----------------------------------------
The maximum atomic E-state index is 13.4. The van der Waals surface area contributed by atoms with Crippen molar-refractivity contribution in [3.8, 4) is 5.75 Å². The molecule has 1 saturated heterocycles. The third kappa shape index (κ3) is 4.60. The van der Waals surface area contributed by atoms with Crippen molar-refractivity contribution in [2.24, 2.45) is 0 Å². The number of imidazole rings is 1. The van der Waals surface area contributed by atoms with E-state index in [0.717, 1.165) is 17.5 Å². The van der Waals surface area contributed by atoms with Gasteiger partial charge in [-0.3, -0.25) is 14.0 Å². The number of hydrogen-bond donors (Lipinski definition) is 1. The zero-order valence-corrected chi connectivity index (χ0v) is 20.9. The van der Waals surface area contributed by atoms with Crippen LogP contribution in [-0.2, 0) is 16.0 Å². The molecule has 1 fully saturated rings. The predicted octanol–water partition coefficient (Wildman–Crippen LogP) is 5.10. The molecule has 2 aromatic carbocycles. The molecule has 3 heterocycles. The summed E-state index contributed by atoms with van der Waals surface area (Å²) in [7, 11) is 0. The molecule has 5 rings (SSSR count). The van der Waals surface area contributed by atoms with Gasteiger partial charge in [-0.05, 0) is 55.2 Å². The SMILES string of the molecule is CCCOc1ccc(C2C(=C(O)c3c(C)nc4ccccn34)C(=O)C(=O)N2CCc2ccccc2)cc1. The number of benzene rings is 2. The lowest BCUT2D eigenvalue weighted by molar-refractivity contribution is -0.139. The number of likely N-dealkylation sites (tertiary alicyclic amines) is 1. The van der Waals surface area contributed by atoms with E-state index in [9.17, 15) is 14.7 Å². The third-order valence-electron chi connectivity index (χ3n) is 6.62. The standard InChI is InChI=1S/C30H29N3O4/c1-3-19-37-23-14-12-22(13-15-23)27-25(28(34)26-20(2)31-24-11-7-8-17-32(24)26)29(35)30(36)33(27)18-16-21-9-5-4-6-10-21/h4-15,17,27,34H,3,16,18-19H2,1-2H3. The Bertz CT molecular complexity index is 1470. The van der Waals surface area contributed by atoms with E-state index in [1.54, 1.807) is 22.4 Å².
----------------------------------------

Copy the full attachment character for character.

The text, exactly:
The maximum atomic E-state index is 13.4. The van der Waals surface area contributed by atoms with Crippen molar-refractivity contribution in [3.8, 4) is 5.75 Å². The molecule has 1 saturated heterocycles. The third kappa shape index (κ3) is 4.60. The van der Waals surface area contributed by atoms with Crippen molar-refractivity contribution in [2.24, 2.45) is 0 Å². The number of imidazole rings is 1. The van der Waals surface area contributed by atoms with E-state index in [0.717, 1.165) is 17.5 Å². The van der Waals surface area contributed by atoms with Gasteiger partial charge in [-0.3, -0.25) is 14.0 Å². The number of hydrogen-bond donors (Lipinski definition) is 1. The zero-order valence-corrected chi connectivity index (χ0v) is 20.9. The van der Waals surface area contributed by atoms with Crippen LogP contribution in [-0.2, 0) is 16.0 Å². The molecule has 1 fully saturated rings. The predicted octanol–water partition coefficient (Wildman–Crippen LogP) is 5.10. The molecule has 2 aromatic carbocycles. The molecule has 3 heterocycles. The summed E-state index contributed by atoms with van der Waals surface area (Å²) in [7, 11) is 0. The molecule has 5 rings (SSSR count). The van der Waals surface area contributed by atoms with Gasteiger partial charge in [-0.05, 0) is 55.2 Å². The SMILES string of the molecule is CCCOc1ccc(C2C(=C(O)c3c(C)nc4ccccn34)C(=O)C(=O)N2CCc2ccccc2)cc1. The number of benzene rings is 2. The lowest BCUT2D eigenvalue weighted by molar-refractivity contribution is -0.139. The number of likely N-dealkylation sites (tertiary alicyclic amines) is 1. The van der Waals surface area contributed by atoms with E-state index in [9.17, 15) is 14.7 Å². The third-order valence-electron chi connectivity index (χ3n) is 6.62. The standard InChI is InChI=1S/C30H29N3O4/c1-3-19-37-23-14-12-22(13-15-23)27-25(28(34)26-20(2)31-24-11-7-8-17-32(24)26)29(35)30(36)33(27)18-16-21-9-5-4-6-10-21/h4-15,17,27,34H,3,16,18-19H2,1-2H3. The Bertz CT molecular complexity index is 1470. The van der Waals surface area contributed by atoms with E-state index in [1.54, 1.807) is 22.4 Å².